– “Why don’t I ever have anyone for me?”, I sniffled, holding panic at bay by keeping my emotions and thoughts elementary, “Someone just for me?”

He held me and stroked my hair, assured me I would have someone, someday — probably a better man, he hypothesized encouragingly, even, than him. He said he just wanted to make me happy while he was here. And while he comforted me, the truth began to dawn on me. This is a nice man. It’s nice to be comforted by a nice man. And that calmed me down to the point where, as he stroked my hair, I asked myself, did I love this guy? Honestly? Tell the truth. No, I didn’t. I liked him, but did I really want to keep him forever? God, no, I told myself, look at him! He’s 35 years old and dresses like one of the Three Musketeers! He has long fingernails, which he likes to put varnish on. These were little quirks I’d never asked about or thought to object to, reasoning that he wasn’t mine, so let him do whatever he wants, right? Nobody’s going to think I’m dressing him, after all. I’m not his wife! And then there was the unavoidable fact that, like most European men, he had what I’ve always described in my mind as a “penis in a soggy, flesh-colored tennis sock.”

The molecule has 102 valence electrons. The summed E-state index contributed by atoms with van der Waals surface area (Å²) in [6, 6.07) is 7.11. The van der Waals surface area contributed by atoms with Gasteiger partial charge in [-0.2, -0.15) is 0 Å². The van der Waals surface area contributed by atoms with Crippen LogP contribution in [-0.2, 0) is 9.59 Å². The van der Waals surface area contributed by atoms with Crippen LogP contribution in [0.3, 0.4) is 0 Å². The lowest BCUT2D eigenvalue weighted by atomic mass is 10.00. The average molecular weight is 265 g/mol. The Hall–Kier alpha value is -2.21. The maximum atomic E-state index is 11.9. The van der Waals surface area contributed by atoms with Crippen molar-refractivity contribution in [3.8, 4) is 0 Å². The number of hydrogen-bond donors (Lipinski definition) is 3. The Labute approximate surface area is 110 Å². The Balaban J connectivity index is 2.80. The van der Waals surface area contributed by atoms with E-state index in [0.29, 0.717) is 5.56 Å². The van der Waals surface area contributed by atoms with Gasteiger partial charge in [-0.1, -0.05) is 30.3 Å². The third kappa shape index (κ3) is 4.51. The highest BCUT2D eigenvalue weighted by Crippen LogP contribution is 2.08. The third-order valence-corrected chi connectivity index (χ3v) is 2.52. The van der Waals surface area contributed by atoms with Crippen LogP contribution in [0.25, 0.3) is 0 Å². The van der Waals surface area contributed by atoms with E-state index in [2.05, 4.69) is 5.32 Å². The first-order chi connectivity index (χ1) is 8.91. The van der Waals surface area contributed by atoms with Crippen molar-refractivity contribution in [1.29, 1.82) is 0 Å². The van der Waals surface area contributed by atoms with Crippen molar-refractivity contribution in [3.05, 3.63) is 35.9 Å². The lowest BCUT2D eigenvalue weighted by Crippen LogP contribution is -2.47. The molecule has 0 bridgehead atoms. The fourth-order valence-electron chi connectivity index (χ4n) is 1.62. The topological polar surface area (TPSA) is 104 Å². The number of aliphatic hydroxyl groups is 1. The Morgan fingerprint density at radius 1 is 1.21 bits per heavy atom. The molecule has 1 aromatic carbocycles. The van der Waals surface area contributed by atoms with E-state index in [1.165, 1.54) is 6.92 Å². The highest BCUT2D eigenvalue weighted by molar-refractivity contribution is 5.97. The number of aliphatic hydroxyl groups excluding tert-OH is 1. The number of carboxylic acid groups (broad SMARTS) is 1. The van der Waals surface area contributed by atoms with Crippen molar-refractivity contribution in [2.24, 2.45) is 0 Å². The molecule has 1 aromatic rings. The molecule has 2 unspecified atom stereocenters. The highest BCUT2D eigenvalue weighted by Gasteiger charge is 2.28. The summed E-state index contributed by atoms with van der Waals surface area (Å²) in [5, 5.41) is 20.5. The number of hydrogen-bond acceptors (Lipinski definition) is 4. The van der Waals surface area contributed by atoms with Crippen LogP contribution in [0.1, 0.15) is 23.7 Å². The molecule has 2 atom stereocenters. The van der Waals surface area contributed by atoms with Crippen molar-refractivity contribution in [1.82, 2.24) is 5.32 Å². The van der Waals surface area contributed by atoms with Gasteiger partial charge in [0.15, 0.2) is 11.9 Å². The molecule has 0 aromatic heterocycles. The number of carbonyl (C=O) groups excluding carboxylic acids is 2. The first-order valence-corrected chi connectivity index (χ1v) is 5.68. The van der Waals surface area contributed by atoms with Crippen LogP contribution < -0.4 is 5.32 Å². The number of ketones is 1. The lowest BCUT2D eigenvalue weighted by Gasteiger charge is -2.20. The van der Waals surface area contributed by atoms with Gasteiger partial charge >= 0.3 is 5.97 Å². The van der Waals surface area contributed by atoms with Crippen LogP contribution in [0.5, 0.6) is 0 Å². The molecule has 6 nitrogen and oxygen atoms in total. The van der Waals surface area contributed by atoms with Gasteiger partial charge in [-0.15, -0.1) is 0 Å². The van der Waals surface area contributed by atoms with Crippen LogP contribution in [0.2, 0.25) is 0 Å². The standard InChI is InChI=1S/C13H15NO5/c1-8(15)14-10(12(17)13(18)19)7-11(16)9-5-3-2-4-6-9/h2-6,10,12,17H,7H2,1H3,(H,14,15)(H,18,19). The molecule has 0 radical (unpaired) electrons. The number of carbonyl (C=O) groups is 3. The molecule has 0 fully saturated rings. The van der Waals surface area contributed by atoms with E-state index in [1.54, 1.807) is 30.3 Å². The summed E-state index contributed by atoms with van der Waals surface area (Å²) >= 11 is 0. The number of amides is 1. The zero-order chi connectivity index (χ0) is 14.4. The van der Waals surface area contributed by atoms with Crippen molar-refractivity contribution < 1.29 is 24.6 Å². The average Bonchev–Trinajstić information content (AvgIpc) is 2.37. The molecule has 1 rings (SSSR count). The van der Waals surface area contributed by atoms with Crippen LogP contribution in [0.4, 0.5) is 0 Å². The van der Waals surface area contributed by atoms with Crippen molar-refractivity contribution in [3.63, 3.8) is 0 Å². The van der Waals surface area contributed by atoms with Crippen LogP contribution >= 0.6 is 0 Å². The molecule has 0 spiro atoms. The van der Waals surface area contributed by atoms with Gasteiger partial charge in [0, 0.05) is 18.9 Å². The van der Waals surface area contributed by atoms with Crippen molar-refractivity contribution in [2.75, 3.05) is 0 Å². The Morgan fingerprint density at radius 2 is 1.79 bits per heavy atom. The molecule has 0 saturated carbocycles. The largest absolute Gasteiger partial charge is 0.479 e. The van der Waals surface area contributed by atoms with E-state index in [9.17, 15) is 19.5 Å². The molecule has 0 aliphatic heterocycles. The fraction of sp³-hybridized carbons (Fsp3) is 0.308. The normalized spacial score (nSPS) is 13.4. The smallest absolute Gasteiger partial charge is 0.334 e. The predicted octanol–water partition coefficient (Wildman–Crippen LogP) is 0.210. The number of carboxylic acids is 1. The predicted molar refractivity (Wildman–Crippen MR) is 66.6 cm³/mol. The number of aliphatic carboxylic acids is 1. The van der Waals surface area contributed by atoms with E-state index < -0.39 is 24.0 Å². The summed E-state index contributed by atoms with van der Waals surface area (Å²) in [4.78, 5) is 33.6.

(I know that sounds very superficial of me, but when you’re not in love, little things mean a lot.)

As the hair follicles on the top of my head began to feel sore from all that compassionate hair-stroking, I realized that Florian was wonderful in many ways, but he was also a lot of things I’d never desired in a man.  Maybe there was a good reason he had an “understanding” with his wife. Maybe she could only stand him in small doses, herself. All the things I find charming about him now, I told myself, are things I might want to kill him for someday if he was mine forever. Or even just mine beyond April.

The more I thought about it, the less dire was the thought that in two months I’d be putting him on a train back to Switzerland, returning him in one piece, happy and well-loved, to his understanding wife. I hadn’t suddenly lost my interest and desire for him. I’d simply realized there was no need to overindulge. A four-month romantic interlude was pleasant — perfect, even. Five minutes more than that might lead to despair.

And so I stopped crying after what I thought looked like a polite amount of time, snuggled gratefully, heaved a reassured-sounding sigh, and proposed we go out and have breakfast, which we did, soon giggling again, affectionate, relieved — the both of us, perhaps — that I no longer showed signs of wanting to keep him beyond his scheduled stay or intent.  We had our two more months of fun and loving, during which he never stopped treating me like a queen. He was always precisely on time (ah, the Swiss!) and polite, never in a bad mood. I always felt like the high point of his day. (He would, in fact, tell me that I was the high point of his day.) All this was what I learned to expect from my next lover, or from any man who wanted to be in my life for the pleasure of my company.